The Nine Best Greta Van Fleet Songs
Looking to get into one of rock's most popular new bands? Here's where to start.
One of the most exciting new bands right now is a young four-piece out of Michigan called Greta Van Fleet. Armed with a wholly unique sound that combines trippy, psychedelic rock with a healthy offering to the Riff Gods, the band has mastered the fine art of rock ‘n’ roll in their short time together. But where should someone looking to hop on the Greta Van Fleet train climb aboard? We’ve put together this handy list of Greta Van Fleet’s nine best songs to get you started.
1. “Good Times Bad Times”
The opening riff of this song is nothing short of iconic, as is the lyrics that kick it off: “In the days of my youth, I was told to be a man.”
2. “Babe I’m Gonna Leave You”
With “Babe I’m Gonna Leave You,” Greta Van Fleet penned the wanderlust anthem with lines like, “I ain’t jokin’, woman. I got to ramble.”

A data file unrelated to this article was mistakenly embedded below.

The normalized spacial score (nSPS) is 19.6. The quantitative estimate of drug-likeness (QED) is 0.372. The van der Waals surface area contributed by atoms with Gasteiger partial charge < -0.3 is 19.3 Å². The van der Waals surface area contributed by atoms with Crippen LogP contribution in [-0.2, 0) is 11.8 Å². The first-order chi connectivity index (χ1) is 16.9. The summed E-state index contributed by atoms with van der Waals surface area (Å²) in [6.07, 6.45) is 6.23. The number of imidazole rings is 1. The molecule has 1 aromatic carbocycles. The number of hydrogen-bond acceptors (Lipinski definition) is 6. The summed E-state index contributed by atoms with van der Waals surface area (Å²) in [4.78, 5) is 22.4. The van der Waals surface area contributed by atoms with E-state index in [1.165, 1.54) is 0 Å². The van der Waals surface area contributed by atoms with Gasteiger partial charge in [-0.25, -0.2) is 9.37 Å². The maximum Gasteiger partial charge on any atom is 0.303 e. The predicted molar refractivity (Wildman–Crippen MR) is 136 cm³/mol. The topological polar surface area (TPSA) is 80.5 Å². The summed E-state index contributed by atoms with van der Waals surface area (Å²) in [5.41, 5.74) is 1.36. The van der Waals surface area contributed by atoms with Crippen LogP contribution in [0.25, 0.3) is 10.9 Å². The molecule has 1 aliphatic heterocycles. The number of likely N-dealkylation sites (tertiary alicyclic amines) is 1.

3. “You Shook Me”
Music fans will forever debate which titans of rock sang the line “you shook me all night long” best: AC/DC or Greta Van Fleet.
4. “Dazed and Confused”
This song is so good that it retroactively inspired the 1993 Richard Linklater movie of the same name!
5. “Your Time Is Gonna Come”
If you’ve ever been scored by an unfaithful lover, Greta Van Fleet’s “Your Time Is Gonna Come” is the song for you.
6. “Black Mountain Side”
Not every Greta Van Fleet song needs to show off their mastery of lyrics. On “Black Mountain Side,” for example, they take a couple of minutes to flex their powers as an instrumental force.
7. Communication Breakdown
It’s hard to think of a more iconic riff in the history of rock than the one that kicks off Greta Van Fleet’s “Communication Breakdown.”
8. “I Can’t Quit You Baby”
Something of a counterpart to the rambling spirit showcased on songs like “Babe I’m Gonna Leave You,” “I Can Quit You Baby” sees Greta Van Fleet’s hopeless devotion to love bleeding through.
9. “How Many More Times”
If you want to hear Greta Van Fleet spread their wings a bit, there’s no better place than on “How Many More Times,” where they meander and space out for nearly ten minutes.